Staff Spotlight Angela Cooper

Kindness is Free. A Staff Spotlight on Dr. Angela Cooper

After earning her associate’s degree, Angela Cooper decided it was enough…until she wanted to learn just a bit more.

She kept learning just a bit more again and again until she added a Dr. in front of her name.

Cooper is a regional childcare administrator for HDI’s Child Care Aware program. Her program provides technical assistance to childcare providers throughout the community. She oversees 18 counties in the south central and southeastern parts of Kentucky. But before all that, she worked in early childhood education, working at a Lexington corporate childcare program. She moved to Somerset in Pulaski County, and started looking for ways to advance her position.

“I had nothing but a high school diploma when I started there,” Cooper said.

A supervisor named Amy Booth who had a connection to HDI took Cooper under her wing, connecting her to a program that would help her pay for it and helping her work it around her schedule. In 2002, Cooper earned a Childhood Development Associate. It only took a semester. She intended to start small. She didn’t end there.

“I just got bitten by the bug,” she said. “I went back in, talked to my supervisor, and said ‘Hey, I think I kind of like this.’”

She applied at Lexington Community College and earned her associate’s in 2004. She thought, once again, that would be the end of it. Then she earned a bachelor’s, and then a master’s by the time she started working at HDI, and now, recently, her PhD, finishing a 21-year journey.

“I was always interested in children and how quickly they would learn concepts,” she said. “Their mind was like a little sponge. Every child, no matter what child was in your classroom, if you could figure out how to meet that child where they were, you could help them develop into the person they were going to be.”

Before she journeyed down the path to her PhD, she had already seen what this could look like in action, but as she furthered her education, she saw the effects her education was having very quickly.

“Once I started going to college and sticking theory to the practice, it opened a whole new world for me,” she said. “I wanted to take everything I was learning back into my classroom. I wanted to introduce new concepts, I found new ways to lesson plan, I found new ways to teach, I understood more about developmentally appropriate practice with children and why we teach the way we do…It was just a job before day to day before I started understanding the why to my job.”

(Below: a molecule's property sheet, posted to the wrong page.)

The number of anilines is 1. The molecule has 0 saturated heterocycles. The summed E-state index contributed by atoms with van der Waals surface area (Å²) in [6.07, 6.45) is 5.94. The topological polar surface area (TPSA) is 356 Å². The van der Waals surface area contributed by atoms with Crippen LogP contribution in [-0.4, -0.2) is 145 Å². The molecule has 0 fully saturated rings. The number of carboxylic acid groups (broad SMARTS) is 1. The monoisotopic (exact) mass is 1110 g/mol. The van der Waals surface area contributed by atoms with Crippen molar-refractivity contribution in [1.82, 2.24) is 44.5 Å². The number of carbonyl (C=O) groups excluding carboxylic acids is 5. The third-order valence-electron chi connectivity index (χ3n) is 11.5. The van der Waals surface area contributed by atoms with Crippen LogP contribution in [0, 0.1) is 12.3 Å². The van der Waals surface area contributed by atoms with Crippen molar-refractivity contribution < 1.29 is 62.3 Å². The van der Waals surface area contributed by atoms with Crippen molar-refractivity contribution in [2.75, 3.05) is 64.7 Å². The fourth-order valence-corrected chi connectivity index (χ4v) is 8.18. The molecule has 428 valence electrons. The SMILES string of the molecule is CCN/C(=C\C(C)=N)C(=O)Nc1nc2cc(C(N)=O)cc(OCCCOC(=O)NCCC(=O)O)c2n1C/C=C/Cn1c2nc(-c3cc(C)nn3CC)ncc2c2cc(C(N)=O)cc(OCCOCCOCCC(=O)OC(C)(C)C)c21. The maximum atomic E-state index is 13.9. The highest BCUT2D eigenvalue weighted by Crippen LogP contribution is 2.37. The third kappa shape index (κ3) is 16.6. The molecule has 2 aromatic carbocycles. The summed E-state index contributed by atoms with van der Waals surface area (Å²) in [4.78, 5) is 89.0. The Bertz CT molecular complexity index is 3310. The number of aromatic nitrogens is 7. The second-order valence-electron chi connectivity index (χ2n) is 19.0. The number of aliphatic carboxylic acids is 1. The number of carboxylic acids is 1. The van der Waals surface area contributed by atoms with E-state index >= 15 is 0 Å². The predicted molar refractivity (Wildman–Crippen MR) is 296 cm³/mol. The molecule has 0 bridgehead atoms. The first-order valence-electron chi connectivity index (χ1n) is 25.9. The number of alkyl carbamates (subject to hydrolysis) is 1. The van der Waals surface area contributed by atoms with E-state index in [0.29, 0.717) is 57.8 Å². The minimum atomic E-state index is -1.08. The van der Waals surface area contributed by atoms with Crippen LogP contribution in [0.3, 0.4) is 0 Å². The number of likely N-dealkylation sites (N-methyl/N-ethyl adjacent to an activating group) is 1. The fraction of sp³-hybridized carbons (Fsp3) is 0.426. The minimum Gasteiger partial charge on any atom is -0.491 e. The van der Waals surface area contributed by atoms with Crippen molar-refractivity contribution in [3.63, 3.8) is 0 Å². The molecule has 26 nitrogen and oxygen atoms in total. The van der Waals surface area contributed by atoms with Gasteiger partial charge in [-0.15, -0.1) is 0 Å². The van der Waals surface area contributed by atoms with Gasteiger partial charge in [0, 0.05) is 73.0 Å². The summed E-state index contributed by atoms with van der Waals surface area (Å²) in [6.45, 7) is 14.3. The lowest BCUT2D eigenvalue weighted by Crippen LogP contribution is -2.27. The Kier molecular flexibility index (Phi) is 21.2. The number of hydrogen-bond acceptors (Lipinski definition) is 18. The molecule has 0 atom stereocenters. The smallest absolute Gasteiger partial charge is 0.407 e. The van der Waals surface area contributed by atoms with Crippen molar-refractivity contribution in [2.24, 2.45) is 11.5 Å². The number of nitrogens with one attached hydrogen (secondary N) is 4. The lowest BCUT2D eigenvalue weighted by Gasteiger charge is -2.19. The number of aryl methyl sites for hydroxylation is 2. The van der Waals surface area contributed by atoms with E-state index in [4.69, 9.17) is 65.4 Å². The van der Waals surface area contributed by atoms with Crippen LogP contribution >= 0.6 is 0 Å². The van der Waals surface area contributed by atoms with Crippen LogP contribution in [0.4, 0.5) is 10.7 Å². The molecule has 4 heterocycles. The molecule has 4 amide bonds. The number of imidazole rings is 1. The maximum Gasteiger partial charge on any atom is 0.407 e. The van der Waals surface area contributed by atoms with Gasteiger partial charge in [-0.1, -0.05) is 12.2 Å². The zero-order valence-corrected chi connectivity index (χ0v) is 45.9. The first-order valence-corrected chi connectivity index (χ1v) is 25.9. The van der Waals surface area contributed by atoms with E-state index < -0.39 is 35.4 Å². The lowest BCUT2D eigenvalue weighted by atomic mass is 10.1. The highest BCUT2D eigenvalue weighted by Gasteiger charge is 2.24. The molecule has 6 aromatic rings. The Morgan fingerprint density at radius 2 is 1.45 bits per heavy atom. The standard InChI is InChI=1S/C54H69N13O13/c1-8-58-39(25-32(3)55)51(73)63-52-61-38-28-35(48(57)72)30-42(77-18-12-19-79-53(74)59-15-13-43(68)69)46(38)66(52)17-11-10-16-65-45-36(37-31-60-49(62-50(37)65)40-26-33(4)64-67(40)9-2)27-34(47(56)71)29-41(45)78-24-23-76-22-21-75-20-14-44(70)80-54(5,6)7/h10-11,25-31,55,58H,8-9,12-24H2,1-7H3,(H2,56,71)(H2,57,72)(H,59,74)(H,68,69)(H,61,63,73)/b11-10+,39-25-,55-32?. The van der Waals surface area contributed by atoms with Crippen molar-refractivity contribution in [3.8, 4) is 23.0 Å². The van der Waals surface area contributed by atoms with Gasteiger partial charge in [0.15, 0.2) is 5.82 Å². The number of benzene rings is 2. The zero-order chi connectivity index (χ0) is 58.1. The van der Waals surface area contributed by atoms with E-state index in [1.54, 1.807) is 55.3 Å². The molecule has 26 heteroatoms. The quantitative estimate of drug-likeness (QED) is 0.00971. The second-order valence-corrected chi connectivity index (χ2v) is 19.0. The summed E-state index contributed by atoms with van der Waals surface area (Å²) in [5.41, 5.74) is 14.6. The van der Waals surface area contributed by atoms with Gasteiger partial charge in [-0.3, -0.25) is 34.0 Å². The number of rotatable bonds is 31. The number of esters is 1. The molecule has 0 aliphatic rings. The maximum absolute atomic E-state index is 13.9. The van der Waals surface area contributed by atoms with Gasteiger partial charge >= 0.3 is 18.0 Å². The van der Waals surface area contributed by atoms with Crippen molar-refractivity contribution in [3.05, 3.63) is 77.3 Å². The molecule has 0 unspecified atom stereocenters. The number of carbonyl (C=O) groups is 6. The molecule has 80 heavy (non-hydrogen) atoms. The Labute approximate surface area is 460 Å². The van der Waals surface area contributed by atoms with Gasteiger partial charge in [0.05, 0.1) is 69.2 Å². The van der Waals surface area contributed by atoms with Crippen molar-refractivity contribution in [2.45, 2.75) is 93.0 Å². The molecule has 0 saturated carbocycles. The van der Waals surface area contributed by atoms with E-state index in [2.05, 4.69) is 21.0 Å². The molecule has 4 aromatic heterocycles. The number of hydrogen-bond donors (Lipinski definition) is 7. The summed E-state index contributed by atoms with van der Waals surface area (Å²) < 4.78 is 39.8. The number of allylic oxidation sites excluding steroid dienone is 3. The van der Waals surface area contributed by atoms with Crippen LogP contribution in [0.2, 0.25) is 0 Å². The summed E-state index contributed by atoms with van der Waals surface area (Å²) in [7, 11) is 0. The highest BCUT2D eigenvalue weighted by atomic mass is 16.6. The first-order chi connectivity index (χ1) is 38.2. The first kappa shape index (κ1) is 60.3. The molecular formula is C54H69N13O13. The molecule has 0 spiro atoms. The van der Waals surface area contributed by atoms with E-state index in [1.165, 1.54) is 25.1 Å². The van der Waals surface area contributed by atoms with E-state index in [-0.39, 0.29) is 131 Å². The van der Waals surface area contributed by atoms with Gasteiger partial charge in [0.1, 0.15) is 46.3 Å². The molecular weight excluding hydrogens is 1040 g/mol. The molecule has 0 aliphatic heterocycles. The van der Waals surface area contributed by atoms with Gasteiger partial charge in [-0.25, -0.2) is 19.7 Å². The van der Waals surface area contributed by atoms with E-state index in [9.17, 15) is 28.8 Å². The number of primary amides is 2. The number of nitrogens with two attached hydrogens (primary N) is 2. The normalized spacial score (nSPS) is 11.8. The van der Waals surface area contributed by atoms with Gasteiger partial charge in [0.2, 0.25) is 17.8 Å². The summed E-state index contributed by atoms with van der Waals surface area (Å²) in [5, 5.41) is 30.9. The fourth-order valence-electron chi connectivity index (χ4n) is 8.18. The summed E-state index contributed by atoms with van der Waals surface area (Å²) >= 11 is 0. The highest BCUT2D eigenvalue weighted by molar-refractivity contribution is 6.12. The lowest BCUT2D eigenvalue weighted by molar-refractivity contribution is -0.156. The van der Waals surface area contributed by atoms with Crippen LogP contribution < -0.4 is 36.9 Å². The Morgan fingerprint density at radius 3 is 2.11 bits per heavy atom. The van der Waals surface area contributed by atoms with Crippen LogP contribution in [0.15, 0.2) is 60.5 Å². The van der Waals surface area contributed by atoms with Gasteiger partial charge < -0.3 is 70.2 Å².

Now that she’s reached the highest echelon of education, Cooper has no intention of slowing down or resting on her laurels. She’ll take a break for the holidays, but then it’s time to figure out what comes next.

“It’s left me relieved that I am finished, yet energized in what can I do now,” she said. “Where can I go with this? What else can I study? How can I answer the questions that this research brought about?”

Cooper’s education appears to have paid off. Her region has consistently high quality ratings, and held those even during COVID. And in her position she gets the chance to mentor other service providers – which not only benefits them, but the community beyond as well.

And she also gets the chance to mentor and cultivate a strong staff – something her own mentor did for her.

“I had a supervisor who was a cheerleader. She saw in me what I did not see in myself and really encouraged my growth and development,” she said. “She built a foundation for me and then I decided to keep going step after step.”

Outside of her career and academic pursuits, Cooper is an avid hiker. She’s hiked many of the trails in the Big South National Forest and Daniel Boone National Parks. She’s putting it on hold for now to spend some time with her new grandchild this holiday. She also summed up her core philosophy in three words: family, kindness, and inclusion.

“Kindness is free,” she said. “There’s not a reason in the world not to be kind to anyone or anything. We are all just here on this big green and blue sphere floating around for the good of each other…I’m just like a big old mother hen. I just want to gather everyone and everything under my wings.”